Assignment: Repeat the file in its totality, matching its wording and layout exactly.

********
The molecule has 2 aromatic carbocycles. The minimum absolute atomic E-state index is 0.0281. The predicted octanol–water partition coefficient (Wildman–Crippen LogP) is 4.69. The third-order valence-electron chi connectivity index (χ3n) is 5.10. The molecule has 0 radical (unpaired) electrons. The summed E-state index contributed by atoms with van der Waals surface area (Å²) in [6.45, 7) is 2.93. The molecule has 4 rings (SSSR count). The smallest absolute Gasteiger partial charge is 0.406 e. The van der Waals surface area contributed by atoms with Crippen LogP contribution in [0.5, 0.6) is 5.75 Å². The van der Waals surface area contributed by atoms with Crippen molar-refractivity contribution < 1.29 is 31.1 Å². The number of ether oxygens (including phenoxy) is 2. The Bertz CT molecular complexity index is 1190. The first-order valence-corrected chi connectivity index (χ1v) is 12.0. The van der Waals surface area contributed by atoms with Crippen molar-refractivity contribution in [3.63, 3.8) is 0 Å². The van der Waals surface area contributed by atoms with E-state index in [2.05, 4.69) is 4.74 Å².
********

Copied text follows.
The molecule has 2 aromatic carbocycles. The minimum absolute atomic E-state index is 0.0281. The predicted octanol–water partition coefficient (Wildman–Crippen LogP) is 4.69. The third-order valence-electron chi connectivity index (χ3n) is 5.10. The molecule has 0 radical (unpaired) electrons. The summed E-state index contributed by atoms with van der Waals surface area (Å²) in [6.45, 7) is 2.93. The molecule has 4 rings (SSSR count). The smallest absolute Gasteiger partial charge is 0.406 e. The van der Waals surface area contributed by atoms with Crippen LogP contribution in [0.5, 0.6) is 5.75 Å². The van der Waals surface area contributed by atoms with Crippen molar-refractivity contribution < 1.29 is 31.1 Å². The number of ether oxygens (including phenoxy) is 2. The Bertz CT molecular complexity index is 1190. The first-order valence-corrected chi connectivity index (χ1v) is 12.0. The van der Waals surface area contributed by atoms with Crippen molar-refractivity contribution in [3.63, 3.8) is 0 Å². The van der Waals surface area contributed by atoms with E-state index in [2.05, 4.69) is 4.74 Å².